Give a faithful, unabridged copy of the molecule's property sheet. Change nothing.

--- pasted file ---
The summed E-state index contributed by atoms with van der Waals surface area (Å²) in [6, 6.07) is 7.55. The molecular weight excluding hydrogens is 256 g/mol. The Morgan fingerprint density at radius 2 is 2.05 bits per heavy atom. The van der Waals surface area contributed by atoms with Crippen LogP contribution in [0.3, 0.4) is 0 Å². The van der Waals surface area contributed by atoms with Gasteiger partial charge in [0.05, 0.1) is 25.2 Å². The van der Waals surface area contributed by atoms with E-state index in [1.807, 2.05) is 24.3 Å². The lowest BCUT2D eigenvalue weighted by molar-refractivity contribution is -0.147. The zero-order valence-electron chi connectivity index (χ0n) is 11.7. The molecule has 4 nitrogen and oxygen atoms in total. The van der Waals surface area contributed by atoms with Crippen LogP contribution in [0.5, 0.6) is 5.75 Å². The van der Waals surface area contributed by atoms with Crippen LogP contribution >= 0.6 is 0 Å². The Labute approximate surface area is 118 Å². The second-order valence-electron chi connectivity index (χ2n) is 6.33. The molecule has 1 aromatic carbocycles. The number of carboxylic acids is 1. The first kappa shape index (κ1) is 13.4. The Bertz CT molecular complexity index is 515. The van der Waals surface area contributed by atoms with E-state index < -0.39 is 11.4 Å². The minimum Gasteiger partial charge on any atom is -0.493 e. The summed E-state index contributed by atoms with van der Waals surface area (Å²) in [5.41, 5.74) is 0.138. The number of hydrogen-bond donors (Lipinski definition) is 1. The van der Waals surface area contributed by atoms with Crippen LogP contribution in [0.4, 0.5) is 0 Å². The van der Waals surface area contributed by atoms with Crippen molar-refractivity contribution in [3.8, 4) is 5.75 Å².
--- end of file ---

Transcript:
The summed E-state index contributed by atoms with van der Waals surface area (Å²) in [6, 6.07) is 7.55. The molecular weight excluding hydrogens is 256 g/mol. The Morgan fingerprint density at radius 2 is 2.05 bits per heavy atom. The van der Waals surface area contributed by atoms with Crippen LogP contribution in [0.3, 0.4) is 0 Å². The van der Waals surface area contributed by atoms with Gasteiger partial charge in [0.05, 0.1) is 25.2 Å². The van der Waals surface area contributed by atoms with E-state index in [1.807, 2.05) is 24.3 Å². The lowest BCUT2D eigenvalue weighted by molar-refractivity contribution is -0.147. The zero-order valence-electron chi connectivity index (χ0n) is 11.7. The molecule has 4 nitrogen and oxygen atoms in total. The van der Waals surface area contributed by atoms with Crippen LogP contribution in [0.5, 0.6) is 5.75 Å². The van der Waals surface area contributed by atoms with Crippen LogP contribution >= 0.6 is 0 Å². The Labute approximate surface area is 118 Å². The second-order valence-electron chi connectivity index (χ2n) is 6.33. The molecule has 1 aromatic carbocycles. The number of carboxylic acids is 1. The first kappa shape index (κ1) is 13.4. The Bertz CT molecular complexity index is 515. The van der Waals surface area contributed by atoms with E-state index < -0.39 is 11.4 Å². The minimum Gasteiger partial charge on any atom is -0.493 e. The summed E-state index contributed by atoms with van der Waals surface area (Å²) in [5.41, 5.74) is 0.138. The number of hydrogen-bond donors (Lipinski definition) is 1. The van der Waals surface area contributed by atoms with Crippen LogP contribution in [0.4, 0.5) is 0 Å². The van der Waals surface area contributed by atoms with Crippen molar-refractivity contribution in [3.8, 4) is 5.75 Å².